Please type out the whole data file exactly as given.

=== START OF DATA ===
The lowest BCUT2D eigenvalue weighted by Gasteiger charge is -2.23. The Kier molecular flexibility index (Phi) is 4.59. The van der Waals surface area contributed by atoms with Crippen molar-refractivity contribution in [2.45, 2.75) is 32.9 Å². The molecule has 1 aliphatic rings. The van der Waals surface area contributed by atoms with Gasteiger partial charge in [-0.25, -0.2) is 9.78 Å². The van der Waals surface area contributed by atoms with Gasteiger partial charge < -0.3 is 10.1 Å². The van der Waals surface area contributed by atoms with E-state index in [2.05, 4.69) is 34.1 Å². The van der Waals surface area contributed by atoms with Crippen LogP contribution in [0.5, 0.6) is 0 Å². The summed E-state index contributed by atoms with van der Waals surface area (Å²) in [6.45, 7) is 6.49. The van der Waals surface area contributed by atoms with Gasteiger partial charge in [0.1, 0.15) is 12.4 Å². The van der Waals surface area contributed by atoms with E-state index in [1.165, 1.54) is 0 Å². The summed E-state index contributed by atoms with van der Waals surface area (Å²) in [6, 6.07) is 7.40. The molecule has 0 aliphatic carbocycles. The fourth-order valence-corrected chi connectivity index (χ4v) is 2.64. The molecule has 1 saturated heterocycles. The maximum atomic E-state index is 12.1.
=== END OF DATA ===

The lowest BCUT2D eigenvalue weighted by Gasteiger charge is -2.23. The Kier molecular flexibility index (Phi) is 4.59. The van der Waals surface area contributed by atoms with Crippen molar-refractivity contribution in [2.45, 2.75) is 32.9 Å². The molecule has 1 aliphatic rings. The van der Waals surface area contributed by atoms with Gasteiger partial charge in [-0.25, -0.2) is 9.78 Å². The van der Waals surface area contributed by atoms with Gasteiger partial charge < -0.3 is 10.1 Å². The van der Waals surface area contributed by atoms with E-state index in [2.05, 4.69) is 34.1 Å². The van der Waals surface area contributed by atoms with Crippen LogP contribution in [0.5, 0.6) is 0 Å². The summed E-state index contributed by atoms with van der Waals surface area (Å²) in [6.45, 7) is 6.49. The van der Waals surface area contributed by atoms with Gasteiger partial charge in [0.1, 0.15) is 12.4 Å². The van der Waals surface area contributed by atoms with E-state index in [1.165, 1.54) is 0 Å². The summed E-state index contributed by atoms with van der Waals surface area (Å²) in [6, 6.07) is 7.40. The molecule has 0 aliphatic carbocycles. The fourth-order valence-corrected chi connectivity index (χ4v) is 2.64. The molecule has 1 saturated heterocycles. The maximum atomic E-state index is 12.1.